Clinical Psychology: This concentration prepares professionals to offer comprehensive and continuing mental and behavioral assistance to couples, families, and individuals. Professionals in this field work with all groups of people regardless of age.

The Primary Difference Between Ph.D. and Psy.D. Degrees

While both psychology programs can lead to a successful career in therapy, they still differ in training programs and career paths. Here are the primary differences:

Focus of Study

Like most Ph.D. programs, a degree in psychology emphasizes research. The degree trains a student to understand published work, act as a research assistant at a college level, and conduct research to expand existing knowledge in psychology. However, Ph.D. holders are also prepared for psychology careers besides conducting research, publishing their findings, and teaching.

On the other hand, Psy.D. emphasizes the practice of psychology as opposed to the academic study of the discipline. The degree suits those who want to focus on hands-on clinical psychology practice. It is important to note that Psy.D. holders are also trained in research and can still publish their work.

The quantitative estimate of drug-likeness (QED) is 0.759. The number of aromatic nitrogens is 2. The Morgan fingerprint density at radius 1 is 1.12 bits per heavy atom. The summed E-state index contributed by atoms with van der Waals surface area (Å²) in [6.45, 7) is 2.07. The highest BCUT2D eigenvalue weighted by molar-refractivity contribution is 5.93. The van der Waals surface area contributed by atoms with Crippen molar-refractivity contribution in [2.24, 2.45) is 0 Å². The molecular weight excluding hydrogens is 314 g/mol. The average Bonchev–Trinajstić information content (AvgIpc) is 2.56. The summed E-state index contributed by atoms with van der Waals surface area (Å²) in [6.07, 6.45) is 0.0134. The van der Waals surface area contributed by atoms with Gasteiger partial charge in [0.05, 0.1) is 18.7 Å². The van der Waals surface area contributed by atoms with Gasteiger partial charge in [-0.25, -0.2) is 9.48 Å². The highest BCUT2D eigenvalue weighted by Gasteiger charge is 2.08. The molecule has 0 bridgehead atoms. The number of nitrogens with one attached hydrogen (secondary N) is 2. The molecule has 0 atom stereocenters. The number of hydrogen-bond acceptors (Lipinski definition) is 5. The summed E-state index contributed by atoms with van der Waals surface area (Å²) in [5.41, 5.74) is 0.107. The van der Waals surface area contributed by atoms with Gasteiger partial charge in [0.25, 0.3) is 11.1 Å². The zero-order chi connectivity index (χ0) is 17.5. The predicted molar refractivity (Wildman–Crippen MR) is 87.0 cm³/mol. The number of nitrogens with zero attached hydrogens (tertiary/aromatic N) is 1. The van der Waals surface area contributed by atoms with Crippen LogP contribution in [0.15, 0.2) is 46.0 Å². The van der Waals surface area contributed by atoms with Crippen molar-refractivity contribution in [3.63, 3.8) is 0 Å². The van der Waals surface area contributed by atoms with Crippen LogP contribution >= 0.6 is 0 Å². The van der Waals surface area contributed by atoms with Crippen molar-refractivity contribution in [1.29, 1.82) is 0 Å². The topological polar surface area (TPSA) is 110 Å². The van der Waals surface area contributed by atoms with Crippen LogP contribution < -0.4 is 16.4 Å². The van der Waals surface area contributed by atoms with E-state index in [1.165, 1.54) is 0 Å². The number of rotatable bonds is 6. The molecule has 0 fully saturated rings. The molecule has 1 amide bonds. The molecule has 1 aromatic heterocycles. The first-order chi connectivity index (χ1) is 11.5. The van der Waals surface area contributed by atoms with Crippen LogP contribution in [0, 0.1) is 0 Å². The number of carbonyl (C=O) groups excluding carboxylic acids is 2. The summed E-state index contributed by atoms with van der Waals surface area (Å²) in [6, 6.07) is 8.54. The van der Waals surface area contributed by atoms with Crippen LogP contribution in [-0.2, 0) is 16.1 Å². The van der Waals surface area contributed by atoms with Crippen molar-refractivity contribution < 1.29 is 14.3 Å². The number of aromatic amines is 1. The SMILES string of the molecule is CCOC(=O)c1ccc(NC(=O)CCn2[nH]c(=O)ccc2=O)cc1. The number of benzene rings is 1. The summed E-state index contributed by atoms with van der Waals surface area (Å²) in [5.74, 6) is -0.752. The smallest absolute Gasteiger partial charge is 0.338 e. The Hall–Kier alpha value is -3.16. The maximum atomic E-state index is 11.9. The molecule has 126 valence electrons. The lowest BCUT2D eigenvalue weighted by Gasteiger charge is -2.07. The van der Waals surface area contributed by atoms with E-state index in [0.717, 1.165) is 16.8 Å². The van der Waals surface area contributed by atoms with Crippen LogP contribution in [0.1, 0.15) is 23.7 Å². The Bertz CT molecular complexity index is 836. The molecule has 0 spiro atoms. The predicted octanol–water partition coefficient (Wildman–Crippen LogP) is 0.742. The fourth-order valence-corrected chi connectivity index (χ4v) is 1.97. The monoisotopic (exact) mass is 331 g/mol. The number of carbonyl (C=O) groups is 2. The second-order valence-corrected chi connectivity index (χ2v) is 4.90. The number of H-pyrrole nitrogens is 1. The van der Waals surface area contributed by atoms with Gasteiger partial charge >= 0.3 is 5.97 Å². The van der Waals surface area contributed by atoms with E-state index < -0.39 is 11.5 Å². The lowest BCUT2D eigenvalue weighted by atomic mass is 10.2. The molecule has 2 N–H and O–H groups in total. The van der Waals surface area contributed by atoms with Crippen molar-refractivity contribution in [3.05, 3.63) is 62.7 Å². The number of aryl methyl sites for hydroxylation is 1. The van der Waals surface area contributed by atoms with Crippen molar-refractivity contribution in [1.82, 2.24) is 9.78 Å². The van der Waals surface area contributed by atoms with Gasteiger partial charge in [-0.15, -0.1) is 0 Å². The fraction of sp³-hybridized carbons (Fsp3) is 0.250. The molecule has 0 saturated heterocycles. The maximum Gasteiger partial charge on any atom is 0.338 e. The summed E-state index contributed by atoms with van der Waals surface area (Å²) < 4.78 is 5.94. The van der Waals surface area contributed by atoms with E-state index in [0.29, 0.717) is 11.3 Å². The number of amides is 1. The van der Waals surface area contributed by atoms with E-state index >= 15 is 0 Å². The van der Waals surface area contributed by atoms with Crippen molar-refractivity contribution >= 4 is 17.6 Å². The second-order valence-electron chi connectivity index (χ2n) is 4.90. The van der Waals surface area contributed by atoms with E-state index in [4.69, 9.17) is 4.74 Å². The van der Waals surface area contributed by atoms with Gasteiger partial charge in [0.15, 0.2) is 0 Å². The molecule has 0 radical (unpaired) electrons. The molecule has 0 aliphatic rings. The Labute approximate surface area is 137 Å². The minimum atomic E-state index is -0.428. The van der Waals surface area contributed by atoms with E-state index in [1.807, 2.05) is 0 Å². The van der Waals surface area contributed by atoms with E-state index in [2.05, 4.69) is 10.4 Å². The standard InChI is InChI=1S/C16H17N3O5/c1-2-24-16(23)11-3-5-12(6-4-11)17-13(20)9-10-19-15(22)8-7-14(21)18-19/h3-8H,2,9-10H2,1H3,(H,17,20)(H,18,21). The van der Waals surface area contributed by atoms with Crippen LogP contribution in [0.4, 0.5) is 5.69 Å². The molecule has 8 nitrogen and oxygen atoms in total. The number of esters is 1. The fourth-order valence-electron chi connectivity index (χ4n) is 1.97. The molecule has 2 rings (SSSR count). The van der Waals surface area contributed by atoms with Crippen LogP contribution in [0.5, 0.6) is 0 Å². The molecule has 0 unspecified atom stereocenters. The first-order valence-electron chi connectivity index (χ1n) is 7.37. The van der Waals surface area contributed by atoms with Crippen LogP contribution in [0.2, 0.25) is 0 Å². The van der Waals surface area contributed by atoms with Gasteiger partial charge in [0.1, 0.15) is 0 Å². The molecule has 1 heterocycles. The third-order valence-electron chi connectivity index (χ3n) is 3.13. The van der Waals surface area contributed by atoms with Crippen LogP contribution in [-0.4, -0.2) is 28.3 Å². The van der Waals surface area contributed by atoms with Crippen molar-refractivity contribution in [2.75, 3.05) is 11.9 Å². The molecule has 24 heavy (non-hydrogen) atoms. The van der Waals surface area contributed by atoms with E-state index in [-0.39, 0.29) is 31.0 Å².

Study Duration

Due to its focus on academic study, a Ph.D. typically takes longer to complete. The extensive research requirements carry the bulk of study time. It takes four to seven years to earn a Ph.D. in psychology. The duration may vary depending on the specific university’s program.

A Psy.D. can take less time, typically requiring three to five years to graduate. Because there is less focus on research and more emphasis on practice, students are expected to complete a mandatory internship in clinical work

Career Path